with an increasingly repressive

South Africa 's
latest diplomacy
destabilizes region

By Louis Freedburg

TM NW!IMSMART

~I'M FREH! t'AAwow/
I'mA YOUNG 1 I M WO~w
IS TIiS 0NE OF THOSE
NEW PENSIADS?
1f',"

most of its operations from
Angola.
Using sheer military force and
disregarding national boun-
daries, South Africa has
managed to intimidate each
country on its perimeter to put
the squeeze on ANC exiles and
their activities.
Its most devastating
"destabilization" policies have
been directed at the former Por-
tuguese colonies of Angola and
Mozambique. In Angola, it
provides aid to UNITA, the rebel
guerrilla organization. By U.S.
estimates, UNITA has caused
over $7 billion damage to the
country's infrastructure and
poses a real threat to the gover-
nment.
IN MOZAMBIQUE, South Africa
has backed the anti-government
Mozambique Resistance
Movement. This guerrilla
organization has attacked
bridges, railway lines, and power
plants and generally left the coun-
try so vulnerable that intelligen-
ce sources speculate South Africa
could overthrow the government
in 48 hours if it wanted to.
Beyond supporting rebel
BLOOM COUNTY

groups, South Africa also has in-
tervened directly, bombing ANC,
and SWAPO targets in the two
countries and killing many
civilians in the process. Both
countries have been further
weakened by a terrible drought.
It is this combination of con-
ditions that has forced Mozam
bique and Angola to the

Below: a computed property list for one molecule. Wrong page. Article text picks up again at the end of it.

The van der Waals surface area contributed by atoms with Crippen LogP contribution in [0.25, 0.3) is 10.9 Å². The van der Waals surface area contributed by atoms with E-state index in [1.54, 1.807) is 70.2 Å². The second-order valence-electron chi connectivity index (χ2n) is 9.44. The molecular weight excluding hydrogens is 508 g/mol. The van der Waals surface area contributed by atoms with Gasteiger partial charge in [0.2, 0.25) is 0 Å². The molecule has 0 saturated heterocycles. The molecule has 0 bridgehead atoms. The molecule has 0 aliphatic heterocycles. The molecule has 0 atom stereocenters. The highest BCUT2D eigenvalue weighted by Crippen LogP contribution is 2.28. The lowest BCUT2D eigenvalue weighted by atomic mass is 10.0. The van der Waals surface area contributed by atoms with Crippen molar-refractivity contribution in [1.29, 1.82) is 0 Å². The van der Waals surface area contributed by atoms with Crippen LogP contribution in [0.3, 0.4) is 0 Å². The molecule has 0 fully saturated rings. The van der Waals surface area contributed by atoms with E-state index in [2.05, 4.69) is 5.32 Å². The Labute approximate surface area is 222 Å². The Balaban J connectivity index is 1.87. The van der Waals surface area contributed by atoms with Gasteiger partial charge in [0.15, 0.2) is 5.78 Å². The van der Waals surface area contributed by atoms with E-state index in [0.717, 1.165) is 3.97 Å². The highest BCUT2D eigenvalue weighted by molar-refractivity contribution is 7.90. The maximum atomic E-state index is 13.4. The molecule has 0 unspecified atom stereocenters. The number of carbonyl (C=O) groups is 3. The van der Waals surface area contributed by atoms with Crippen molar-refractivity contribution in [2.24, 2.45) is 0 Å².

negotiating table. with South
Africa, where they have been
pressed to restrict the activities
of both ANC and SWAPO.
FURTHER evidence of South
Africa's success appeared at a
recent meeting of the Southern
African Development Coor-
dinating Conference, which was
attended by representatives from
all black-ruled states in the
region. The organization's aim is
to help these countries achieve
economic independence from
South Africa. Contrary to
previous years, neither SWAPO
nor the ANC was invited.
ANC officials concede that
South Africa's policies have
"created difficulties." If it loses
its footing in friendly countries
like Mozambique and Angola,
ANC may well attempt to

strengthen -its underground ac
tivities within South Africa so'
that it can rely less on others for'r
Te wie minriy egie,'
however, is likely to increase the;
chokehold on the ANC inside .
South Africa by continuing to ji
members, extending its netwo
of informers, and increasin g
pealtesfor ntigovernmnac-
UNDER these circumstances,
the ANC will find itself hampered
by its inability to move supplies
and personnel into South Africa
from neighboing countriteAN
will not put a stop tp turmoil in'
South Africa. The trade union
movemegt is urgingfrsorwad
spite of unrelenting police action
has mobilized a large portion of
urbanized blacks. Resistance
against the government's effort j
to remov millions of blacks for-
nment "homelands" could
become powder kegs of resistan-
ce as unemployment and poverty
reach intolerable proportions.
As conflicts escalate, and they
inevitably will, the black African
countries to the north will find it
increasingly difficult, from a
political standpoint, to sustain
agreements restricting the only-
real representative of South
Africa's black majority. This will
quickly make the recent
diplomatic "victories" more and
more irrelevant.
As in Lebanon, the web could
unravel quickly.
Freedburg is an an-
thropologist and native of
South Africa. He wrote this
article for the Pacific News
Service.
by Berke Breathed